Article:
There seems to be an abundance of news surrounding tablets running Google's Android operating system, but there just haven't been many examples that have made it to market. Worse, those that have arrived in consumer hands have largely provided a lacklustre experience. But why has the tablet revolution failed to materialise in any meaningful way?
You say you want a revolution
A lot of sources are blaming the lack of a suitable software-environment for the delays. Within the ARM ecosystem - which is ideal for low-power portable devices - the most obvious choice of OS seems to be Android. However, Google itself has admitted that the current iteration, Froyo, just isn't ready for tablets.
The company's director of mobile products, Hugo Barra, specifically noted that "Android apps won't run on tablets," later adding that "Froyo is not optimised for tablets". Reports from GTC this week are also suggesting that the search giant may have gone as far as preventing - or at least dissuading - manufacturers from releasing devices because performance simply wasn't up to snuff. Instead, Google is recommending that they hold out for Android 3.0, codenamed Gingerbread, which is expected to be ready sometime in the fourth quarter of this year.
This would certainly seem to be a smart move. An unoptimised OS will undoubtedly lead to a poor experience for users, which will do nothing to establish the Android platform as a viable competitor to the runaway success that is Apple's iPad.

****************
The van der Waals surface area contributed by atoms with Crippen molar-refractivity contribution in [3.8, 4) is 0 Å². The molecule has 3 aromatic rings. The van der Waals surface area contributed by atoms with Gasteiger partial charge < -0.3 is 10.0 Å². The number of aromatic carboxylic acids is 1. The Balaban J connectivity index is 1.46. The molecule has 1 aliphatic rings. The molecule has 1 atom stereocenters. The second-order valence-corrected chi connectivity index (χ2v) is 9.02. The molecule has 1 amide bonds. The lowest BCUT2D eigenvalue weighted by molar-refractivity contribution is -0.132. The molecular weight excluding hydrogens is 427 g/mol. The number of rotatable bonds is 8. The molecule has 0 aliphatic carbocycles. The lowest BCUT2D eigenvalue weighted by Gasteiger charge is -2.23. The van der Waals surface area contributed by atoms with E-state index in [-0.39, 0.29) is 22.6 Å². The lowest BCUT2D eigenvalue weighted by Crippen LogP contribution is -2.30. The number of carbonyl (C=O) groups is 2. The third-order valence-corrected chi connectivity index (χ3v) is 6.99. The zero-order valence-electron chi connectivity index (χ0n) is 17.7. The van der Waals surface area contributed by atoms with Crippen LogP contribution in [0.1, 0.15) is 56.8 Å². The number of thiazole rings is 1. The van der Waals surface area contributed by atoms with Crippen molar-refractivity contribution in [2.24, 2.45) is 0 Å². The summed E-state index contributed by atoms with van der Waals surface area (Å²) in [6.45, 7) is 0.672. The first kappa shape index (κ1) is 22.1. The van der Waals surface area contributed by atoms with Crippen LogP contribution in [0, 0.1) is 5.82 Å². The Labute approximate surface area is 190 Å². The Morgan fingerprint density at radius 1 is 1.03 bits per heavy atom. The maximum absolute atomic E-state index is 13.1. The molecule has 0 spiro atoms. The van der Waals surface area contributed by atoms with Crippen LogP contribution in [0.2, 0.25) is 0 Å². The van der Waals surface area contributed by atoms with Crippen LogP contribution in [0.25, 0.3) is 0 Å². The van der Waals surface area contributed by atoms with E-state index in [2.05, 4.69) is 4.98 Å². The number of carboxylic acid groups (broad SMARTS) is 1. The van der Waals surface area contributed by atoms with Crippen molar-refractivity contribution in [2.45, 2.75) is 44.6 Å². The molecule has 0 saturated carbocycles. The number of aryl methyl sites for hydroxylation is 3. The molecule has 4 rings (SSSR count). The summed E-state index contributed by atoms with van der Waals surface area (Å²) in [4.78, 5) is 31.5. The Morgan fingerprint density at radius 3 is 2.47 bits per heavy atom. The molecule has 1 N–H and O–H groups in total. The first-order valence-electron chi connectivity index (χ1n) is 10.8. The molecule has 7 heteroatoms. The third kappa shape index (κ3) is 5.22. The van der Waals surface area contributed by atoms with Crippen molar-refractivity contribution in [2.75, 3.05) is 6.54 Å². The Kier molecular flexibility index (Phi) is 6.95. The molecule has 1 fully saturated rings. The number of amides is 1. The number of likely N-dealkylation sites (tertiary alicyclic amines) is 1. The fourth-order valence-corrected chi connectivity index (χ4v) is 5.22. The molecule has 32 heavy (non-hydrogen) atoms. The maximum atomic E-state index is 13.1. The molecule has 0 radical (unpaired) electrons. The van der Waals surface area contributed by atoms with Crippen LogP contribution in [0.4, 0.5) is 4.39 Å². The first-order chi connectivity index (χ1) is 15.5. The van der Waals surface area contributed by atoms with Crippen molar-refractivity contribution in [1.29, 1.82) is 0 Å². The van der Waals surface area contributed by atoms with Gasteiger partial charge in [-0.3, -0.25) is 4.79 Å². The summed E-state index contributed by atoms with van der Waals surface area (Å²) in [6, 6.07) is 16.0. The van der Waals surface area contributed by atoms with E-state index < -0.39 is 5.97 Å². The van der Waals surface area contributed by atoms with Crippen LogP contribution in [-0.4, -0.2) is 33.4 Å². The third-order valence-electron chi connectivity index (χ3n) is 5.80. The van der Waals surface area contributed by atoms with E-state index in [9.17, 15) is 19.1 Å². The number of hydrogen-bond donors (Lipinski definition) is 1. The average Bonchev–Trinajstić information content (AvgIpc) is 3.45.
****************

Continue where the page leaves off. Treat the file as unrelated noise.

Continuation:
Of course, part of the reason for the Mac-maker's success is its control over the entire product, from hardware to software and apps, allowing almost every aspect to be optimised. Most other companies just don't have that luxury.
In an attempt to differentiate their devices, manufacturers from the ARM-Android ecosystem are also experimenting with different form factors and focuses, which often leads to sub-par devices. According to iSuppli's Rhoda Alexander, "you're going to see a spray-and-pray approach with a lot of the tablet market over the course of the next year as vendors throw a number of products out there to see what sticks".
Waiting for more
As a result, it's likely that we'll see a series of hit-and-miss devices over the coming months, with well-optimised Android 3.0 - or even Chrome OS - devices being delayed, possibly into the new year. Of course, the one wildcard is RIM, whose 'BlackPad' - which is rumoured to be announced next week - will run its own OS, giving it the potential to be more than just another ‘me-too' tablet.